Give Stupidity a Chance

Writers - Tennant/Lowe
First released - 2019
Original album - Agenda (EP)
Producer - Pet Shop Boys, Tim Powell
Subsequent albums -(none)
Other releases - (none)

Not exactly an exercise in subtlety but, perhaps in our current sociopolitical climate, subtlety isn't what's called for.

First mentioned publicly by Neil in a June 2018 onstage "conversation" at Oxford University, he described it at that time as a song about populism. As he later said to another interviewer, "It's close to a protest song, but it's also funny." And the official PSB website calls it "a satirical song about the poor quality of political leadership in the modern world." It is, in fact, one of three avowedly satirical songs among the four on their 2019 EP Agenda, all of which were recorded in late 2018.

Opening with a couplet that pretty much summarizes the entire narrative that follows—

Intelligent people have had their say
It's time for the foolish to show the way

—the lyrics of this brief song (less than three minutes in length) make pointed stabs at the U.S. presidency of Donald Trump. This becomes most apparent in its second bridge:

Forget political correctness
Let's talk man to man
Chicks are always up for it
You gotta grab whatever you can

This essentially paraphrases the well-publicized comment Trump made in his notorious 2015 interview with radio presenter Billy Bush—"Grab 'em by the pussy"—the sort of language that, in an earlier, more decorous age would have damned a candidacy, but which had little political fallout in these far cruder, far more jaded times. To be sure, other references in the song to wealth, narcisism, cronyism, and corruption also find their primary inspiration in Trump.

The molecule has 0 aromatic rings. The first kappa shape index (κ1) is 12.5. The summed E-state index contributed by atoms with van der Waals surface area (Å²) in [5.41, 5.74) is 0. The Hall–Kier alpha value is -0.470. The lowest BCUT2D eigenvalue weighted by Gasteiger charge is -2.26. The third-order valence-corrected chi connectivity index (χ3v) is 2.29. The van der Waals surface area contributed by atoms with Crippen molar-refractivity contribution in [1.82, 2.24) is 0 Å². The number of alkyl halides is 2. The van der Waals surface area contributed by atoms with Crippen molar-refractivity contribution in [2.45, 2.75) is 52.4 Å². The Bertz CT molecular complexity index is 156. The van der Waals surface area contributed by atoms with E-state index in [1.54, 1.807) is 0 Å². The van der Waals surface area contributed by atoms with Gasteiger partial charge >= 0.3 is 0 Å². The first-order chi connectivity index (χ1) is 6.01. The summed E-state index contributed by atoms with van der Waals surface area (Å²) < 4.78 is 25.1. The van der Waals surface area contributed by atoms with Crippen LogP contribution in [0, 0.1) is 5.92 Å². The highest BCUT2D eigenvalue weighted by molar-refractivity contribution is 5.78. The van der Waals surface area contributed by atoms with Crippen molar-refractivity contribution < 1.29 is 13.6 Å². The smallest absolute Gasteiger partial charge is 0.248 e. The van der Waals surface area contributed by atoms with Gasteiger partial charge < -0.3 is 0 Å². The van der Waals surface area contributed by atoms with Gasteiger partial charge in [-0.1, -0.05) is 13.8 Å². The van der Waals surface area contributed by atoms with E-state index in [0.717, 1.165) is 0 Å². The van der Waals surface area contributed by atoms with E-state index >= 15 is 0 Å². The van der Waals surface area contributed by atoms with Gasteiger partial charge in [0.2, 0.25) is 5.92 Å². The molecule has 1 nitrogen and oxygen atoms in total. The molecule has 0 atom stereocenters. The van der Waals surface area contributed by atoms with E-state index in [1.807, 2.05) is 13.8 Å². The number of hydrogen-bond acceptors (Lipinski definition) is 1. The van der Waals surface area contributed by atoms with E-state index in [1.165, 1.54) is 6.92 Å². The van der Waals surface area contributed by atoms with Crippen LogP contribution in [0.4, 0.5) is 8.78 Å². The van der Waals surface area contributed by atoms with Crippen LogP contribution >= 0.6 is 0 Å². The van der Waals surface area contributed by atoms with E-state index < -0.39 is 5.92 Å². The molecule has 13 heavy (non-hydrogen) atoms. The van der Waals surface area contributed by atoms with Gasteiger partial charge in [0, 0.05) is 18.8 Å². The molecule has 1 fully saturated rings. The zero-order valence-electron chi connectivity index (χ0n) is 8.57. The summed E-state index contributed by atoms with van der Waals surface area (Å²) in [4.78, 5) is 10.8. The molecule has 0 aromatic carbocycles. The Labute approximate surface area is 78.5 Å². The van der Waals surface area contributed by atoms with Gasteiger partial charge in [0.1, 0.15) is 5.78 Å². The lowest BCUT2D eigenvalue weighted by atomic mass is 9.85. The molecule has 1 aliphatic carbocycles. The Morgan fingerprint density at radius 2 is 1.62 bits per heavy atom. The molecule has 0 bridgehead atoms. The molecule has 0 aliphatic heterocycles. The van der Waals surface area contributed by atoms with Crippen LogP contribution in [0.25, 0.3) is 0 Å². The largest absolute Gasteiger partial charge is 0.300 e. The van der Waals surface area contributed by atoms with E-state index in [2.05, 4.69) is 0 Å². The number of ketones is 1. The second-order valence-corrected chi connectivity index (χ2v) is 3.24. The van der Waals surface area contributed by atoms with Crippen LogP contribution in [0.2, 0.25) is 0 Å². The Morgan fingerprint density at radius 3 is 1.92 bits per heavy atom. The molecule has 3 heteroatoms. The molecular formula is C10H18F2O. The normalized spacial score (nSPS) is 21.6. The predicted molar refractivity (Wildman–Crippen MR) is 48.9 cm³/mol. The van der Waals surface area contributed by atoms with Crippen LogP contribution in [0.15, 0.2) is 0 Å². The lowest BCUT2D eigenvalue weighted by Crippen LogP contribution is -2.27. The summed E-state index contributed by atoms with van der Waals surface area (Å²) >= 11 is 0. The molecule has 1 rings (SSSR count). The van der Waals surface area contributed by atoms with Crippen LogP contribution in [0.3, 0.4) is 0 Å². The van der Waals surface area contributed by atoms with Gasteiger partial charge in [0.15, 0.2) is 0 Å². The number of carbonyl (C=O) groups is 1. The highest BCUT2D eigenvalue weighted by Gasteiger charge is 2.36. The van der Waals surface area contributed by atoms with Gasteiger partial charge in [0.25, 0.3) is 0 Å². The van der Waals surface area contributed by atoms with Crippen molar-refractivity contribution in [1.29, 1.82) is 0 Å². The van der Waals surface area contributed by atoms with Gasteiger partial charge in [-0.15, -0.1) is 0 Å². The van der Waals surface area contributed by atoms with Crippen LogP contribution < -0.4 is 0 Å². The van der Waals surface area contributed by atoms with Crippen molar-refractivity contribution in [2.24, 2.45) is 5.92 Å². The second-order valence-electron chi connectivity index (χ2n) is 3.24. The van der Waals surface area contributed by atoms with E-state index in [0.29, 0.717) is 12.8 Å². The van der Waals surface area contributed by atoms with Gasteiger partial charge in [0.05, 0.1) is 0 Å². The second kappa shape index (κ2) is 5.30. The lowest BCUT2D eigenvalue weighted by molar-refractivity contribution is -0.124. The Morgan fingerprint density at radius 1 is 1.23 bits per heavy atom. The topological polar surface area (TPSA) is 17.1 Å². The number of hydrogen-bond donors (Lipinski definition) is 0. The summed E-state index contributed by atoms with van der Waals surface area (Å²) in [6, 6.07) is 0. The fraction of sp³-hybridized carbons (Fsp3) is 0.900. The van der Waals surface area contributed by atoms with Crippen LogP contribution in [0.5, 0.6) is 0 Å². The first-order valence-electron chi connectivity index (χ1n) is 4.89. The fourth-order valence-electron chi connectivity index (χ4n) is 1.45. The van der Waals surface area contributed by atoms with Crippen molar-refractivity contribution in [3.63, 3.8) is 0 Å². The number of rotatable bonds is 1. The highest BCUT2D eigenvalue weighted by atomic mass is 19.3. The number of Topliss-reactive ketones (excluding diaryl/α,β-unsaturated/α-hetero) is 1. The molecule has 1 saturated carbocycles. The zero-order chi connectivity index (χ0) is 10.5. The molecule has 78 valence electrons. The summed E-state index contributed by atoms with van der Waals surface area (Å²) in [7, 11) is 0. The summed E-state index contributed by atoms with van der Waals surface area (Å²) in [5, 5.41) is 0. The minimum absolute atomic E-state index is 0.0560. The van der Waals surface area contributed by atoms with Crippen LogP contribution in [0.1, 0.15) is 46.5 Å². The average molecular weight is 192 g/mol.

It would be wrong to think, however, that this song is only about one man. The song's official lyric video employs scenes from North Korea, and given Neil's well-known opposition to Brexit, it's not hard to imagine that the rise of populism beyond American shores greatly concerns him as well.

While Neil undoubtedly disapproves of "giving stupidity a chance" in the political realm, he also taps into a very real, perhaps only partly unconscious motivation in the public sphere. After all, if people are thoroughly dissatisfied with the state of the world after it's been run for so long by presumably intelligent people, then why wouldn't they pin their hopes for a change on somebody who's presumably less intelligent? Do desperate times indeed call for desperate measures? If that's the case, then giving stupidity a chance may be one of the most desperate measures of all. But what people fail to understand is that, rather stupidity making things better than they were before, maybe it will only make things even worse.

The song's refrain hints broadly at the possible consequences:

Let's lead this world a merry dance
Let's give stupidity a chance

But is it just a dance of thoughtless abandon, or something even more dangerous? After all, a centuries-old trope refers to what is known in various languages as the danse macabre, the totentanz, the "dance of death," in which the Grim Reaper leads everyone—high and low, rich and poor—in the universal dance of mortality. Maybe that's the ultimate expression of populism.

Annotations

List cross-references